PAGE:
Ritalin and other pills for ADHD tied to painful erections
Parents should talk to boys taking ADHD drugs so they are aware of warning signs, FDA says
The U.S. Food and Drug Administration is warning that a stimulant used in treatments for the childhood condition attention deficit-hyperactivity disorder can trigger painful, long-lasting erections in rare cases.
The federal agency said Tuesday it is updating drug labels to include information about priapism, a condition that can permanently damage a patient's penis.
The stimulant, methylphenidate, is found in treatments including Ritalin, Concerta and Daytrana.
The agency said people should talk to their doctors before halting the drugs. Parents should talk to boys taking the drug so they are aware of warning signs. Medical help should be sought for patients on the stimulant who develop erections lasting longer than four hours.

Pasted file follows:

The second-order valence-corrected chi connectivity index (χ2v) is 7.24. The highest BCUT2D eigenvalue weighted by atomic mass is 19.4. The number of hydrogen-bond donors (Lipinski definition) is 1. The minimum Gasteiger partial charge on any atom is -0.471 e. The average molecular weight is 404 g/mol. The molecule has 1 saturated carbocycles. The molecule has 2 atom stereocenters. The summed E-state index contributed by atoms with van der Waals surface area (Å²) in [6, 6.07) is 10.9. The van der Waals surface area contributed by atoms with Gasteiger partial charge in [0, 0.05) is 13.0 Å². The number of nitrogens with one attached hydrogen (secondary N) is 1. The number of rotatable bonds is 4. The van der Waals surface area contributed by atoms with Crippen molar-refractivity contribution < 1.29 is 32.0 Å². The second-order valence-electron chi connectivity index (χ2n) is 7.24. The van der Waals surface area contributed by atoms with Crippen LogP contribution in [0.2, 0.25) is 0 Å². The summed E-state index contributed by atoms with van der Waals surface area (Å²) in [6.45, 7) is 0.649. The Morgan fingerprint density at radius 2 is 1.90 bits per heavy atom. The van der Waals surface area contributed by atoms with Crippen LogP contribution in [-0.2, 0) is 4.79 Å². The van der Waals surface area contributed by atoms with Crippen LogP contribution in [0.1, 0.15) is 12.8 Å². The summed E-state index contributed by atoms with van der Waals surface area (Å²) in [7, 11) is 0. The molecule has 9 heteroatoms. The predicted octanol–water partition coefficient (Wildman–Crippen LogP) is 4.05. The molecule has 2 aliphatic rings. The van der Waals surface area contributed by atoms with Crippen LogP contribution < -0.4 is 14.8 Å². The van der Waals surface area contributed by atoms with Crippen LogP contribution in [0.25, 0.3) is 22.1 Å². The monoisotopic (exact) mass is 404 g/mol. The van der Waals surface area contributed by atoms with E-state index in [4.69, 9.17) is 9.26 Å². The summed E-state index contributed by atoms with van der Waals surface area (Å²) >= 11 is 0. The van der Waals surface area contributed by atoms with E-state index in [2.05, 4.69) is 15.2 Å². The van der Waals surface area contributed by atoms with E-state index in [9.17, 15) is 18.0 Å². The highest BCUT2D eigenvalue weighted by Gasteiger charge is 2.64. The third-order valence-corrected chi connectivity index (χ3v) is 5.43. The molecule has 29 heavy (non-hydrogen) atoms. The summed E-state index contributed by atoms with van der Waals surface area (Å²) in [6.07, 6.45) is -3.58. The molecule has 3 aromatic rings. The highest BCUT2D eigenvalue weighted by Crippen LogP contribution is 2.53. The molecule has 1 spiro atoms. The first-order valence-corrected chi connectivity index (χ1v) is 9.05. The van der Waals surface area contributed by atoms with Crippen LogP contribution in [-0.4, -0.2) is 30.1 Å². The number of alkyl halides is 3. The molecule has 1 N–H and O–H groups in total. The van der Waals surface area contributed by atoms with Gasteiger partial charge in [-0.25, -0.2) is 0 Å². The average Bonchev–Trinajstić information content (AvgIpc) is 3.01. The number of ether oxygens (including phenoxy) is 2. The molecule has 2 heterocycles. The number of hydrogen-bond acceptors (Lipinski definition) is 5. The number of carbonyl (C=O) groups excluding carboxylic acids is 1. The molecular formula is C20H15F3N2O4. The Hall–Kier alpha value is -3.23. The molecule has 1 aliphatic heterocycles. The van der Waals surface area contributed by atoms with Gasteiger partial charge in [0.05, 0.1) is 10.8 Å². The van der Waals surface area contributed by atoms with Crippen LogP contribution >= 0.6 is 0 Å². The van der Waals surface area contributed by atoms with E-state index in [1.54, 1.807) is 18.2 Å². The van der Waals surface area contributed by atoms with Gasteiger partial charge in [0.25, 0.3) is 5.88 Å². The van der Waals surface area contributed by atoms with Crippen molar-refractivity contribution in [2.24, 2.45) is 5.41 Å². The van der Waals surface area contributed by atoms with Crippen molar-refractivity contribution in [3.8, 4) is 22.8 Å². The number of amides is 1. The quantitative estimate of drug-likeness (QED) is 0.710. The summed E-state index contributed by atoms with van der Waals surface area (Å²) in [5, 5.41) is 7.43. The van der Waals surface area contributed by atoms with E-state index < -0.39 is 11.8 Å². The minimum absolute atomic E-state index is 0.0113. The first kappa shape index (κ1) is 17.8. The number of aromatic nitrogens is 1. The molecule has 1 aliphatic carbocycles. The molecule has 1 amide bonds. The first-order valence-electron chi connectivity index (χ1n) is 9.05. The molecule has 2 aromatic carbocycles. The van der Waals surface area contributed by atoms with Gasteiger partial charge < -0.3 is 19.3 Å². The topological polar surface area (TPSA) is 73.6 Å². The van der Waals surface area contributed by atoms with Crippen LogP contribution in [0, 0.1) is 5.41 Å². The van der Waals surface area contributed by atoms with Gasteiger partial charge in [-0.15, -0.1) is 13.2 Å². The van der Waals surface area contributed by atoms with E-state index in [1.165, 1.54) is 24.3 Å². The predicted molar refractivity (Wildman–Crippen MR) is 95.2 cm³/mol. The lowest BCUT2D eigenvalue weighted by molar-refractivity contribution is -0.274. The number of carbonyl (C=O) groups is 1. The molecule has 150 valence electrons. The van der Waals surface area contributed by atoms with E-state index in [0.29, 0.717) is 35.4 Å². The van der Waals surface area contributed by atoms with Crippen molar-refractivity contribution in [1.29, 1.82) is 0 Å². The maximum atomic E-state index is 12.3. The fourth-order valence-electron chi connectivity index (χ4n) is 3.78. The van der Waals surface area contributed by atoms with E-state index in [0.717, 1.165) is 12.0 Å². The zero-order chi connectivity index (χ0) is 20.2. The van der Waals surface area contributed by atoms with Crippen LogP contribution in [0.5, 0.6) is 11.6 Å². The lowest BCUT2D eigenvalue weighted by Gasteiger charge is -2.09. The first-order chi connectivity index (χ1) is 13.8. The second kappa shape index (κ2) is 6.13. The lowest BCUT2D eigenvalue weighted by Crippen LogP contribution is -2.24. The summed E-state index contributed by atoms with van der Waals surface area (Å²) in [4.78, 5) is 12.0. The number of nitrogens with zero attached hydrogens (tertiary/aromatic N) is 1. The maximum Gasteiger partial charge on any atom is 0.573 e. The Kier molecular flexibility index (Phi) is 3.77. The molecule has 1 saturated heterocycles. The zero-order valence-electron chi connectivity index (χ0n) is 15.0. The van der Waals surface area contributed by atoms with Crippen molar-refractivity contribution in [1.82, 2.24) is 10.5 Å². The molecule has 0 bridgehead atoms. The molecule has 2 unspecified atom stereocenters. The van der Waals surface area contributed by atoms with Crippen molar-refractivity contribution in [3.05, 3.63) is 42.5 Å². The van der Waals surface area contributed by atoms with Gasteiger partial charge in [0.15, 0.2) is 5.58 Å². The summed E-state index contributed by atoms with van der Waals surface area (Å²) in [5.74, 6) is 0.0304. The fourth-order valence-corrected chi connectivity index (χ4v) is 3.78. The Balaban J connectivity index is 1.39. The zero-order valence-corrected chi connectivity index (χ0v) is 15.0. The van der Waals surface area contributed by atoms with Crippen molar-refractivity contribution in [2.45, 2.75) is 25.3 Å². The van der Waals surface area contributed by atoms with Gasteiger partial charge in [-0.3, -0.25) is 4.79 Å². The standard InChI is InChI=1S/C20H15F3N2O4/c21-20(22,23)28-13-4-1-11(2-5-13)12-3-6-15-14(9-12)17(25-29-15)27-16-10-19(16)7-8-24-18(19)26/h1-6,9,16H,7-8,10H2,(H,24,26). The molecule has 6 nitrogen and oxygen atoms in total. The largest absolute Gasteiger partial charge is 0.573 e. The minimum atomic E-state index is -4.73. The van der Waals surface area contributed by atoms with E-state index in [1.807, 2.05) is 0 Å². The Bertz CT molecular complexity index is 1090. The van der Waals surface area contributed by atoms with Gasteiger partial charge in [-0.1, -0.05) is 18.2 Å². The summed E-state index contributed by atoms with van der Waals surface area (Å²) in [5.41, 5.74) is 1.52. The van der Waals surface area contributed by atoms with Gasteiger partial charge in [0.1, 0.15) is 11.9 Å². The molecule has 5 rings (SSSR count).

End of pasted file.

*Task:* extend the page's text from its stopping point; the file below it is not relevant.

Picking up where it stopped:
ADHD is a common childhood disorder that hampers a child's ability to pay attention and control behaviour. Medications that use the stimulant can help increase focus and reduce impulsivity in patients.
The FDA said patients taking a methylphenidate product who experienced priapism ranged in age from 8 to 33 years old. Priapism happens when blood becomes trapped in the penis, leading to abnormally long-lasting erections.
ADHD treatments have received FDA scrutiny before. Isolated reports of heart attacks and strokes in kids taking the drugs caused worry and prompted a study a few years ago that concluded the treatments don't raise the risk of serious heart problems.
A non-stimulant drug also used to treat attention deficit hyperactivity disorder, Strattera, has also been linked to priapism in young children, teenagers and adults.
Strattera, whose chemical name is atomoxetine, appears to pose a greater risk than methylphenidate products,
the FDA said.
With files from Reuters